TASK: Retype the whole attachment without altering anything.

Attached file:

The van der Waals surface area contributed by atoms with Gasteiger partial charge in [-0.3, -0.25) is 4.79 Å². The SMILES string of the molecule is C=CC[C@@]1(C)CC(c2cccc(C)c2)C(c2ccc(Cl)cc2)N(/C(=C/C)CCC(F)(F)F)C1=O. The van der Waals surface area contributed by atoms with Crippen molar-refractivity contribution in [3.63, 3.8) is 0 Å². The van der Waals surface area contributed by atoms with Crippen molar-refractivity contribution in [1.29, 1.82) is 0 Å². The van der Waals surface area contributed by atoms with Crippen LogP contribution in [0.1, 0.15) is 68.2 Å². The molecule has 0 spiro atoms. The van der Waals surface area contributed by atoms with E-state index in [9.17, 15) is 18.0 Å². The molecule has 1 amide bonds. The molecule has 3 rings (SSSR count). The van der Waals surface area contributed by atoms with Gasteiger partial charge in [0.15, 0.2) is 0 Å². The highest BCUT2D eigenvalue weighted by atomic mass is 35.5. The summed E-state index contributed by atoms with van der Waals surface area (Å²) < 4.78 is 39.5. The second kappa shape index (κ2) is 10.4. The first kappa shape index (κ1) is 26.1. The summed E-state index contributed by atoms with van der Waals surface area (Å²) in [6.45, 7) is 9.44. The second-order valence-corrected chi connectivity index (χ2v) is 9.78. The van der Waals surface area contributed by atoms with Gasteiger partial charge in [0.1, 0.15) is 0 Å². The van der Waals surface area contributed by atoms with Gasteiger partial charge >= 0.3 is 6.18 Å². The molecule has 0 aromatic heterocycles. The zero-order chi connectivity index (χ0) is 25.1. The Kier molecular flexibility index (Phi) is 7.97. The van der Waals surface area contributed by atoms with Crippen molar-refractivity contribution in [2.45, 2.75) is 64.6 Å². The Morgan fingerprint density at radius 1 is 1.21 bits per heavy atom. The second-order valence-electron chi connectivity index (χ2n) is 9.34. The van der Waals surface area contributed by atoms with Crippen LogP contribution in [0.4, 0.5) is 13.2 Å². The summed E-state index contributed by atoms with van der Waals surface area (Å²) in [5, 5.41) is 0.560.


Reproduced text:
The van der Waals surface area contributed by atoms with Gasteiger partial charge in [-0.3, -0.25) is 4.79 Å². The SMILES string of the molecule is C=CC[C@@]1(C)CC(c2cccc(C)c2)C(c2ccc(Cl)cc2)N(/C(=C/C)CCC(F)(F)F)C1=O. The van der Waals surface area contributed by atoms with Crippen molar-refractivity contribution in [3.63, 3.8) is 0 Å². The van der Waals surface area contributed by atoms with Crippen molar-refractivity contribution in [1.29, 1.82) is 0 Å². The van der Waals surface area contributed by atoms with Crippen LogP contribution in [0.1, 0.15) is 68.2 Å². The molecule has 0 spiro atoms. The van der Waals surface area contributed by atoms with E-state index in [9.17, 15) is 18.0 Å². The molecule has 1 amide bonds. The molecule has 3 rings (SSSR count). The van der Waals surface area contributed by atoms with Gasteiger partial charge in [0.15, 0.2) is 0 Å². The highest BCUT2D eigenvalue weighted by atomic mass is 35.5. The summed E-state index contributed by atoms with van der Waals surface area (Å²) < 4.78 is 39.5. The second kappa shape index (κ2) is 10.4. The first kappa shape index (κ1) is 26.1. The summed E-state index contributed by atoms with van der Waals surface area (Å²) in [6.45, 7) is 9.44. The second-order valence-corrected chi connectivity index (χ2v) is 9.78. The van der Waals surface area contributed by atoms with Gasteiger partial charge in [0.1, 0.15) is 0 Å². The van der Waals surface area contributed by atoms with Gasteiger partial charge >= 0.3 is 6.18 Å². The molecule has 0 aromatic heterocycles. The zero-order chi connectivity index (χ0) is 25.1. The Kier molecular flexibility index (Phi) is 7.97. The van der Waals surface area contributed by atoms with Crippen molar-refractivity contribution in [2.45, 2.75) is 64.6 Å². The Morgan fingerprint density at radius 1 is 1.21 bits per heavy atom. The second-order valence-electron chi connectivity index (χ2n) is 9.34. The van der Waals surface area contributed by atoms with Crippen LogP contribution in [0.4, 0.5) is 13.2 Å². The summed E-state index contributed by atoms with van der Waals surface area (Å²) in [5, 5.41) is 0.560.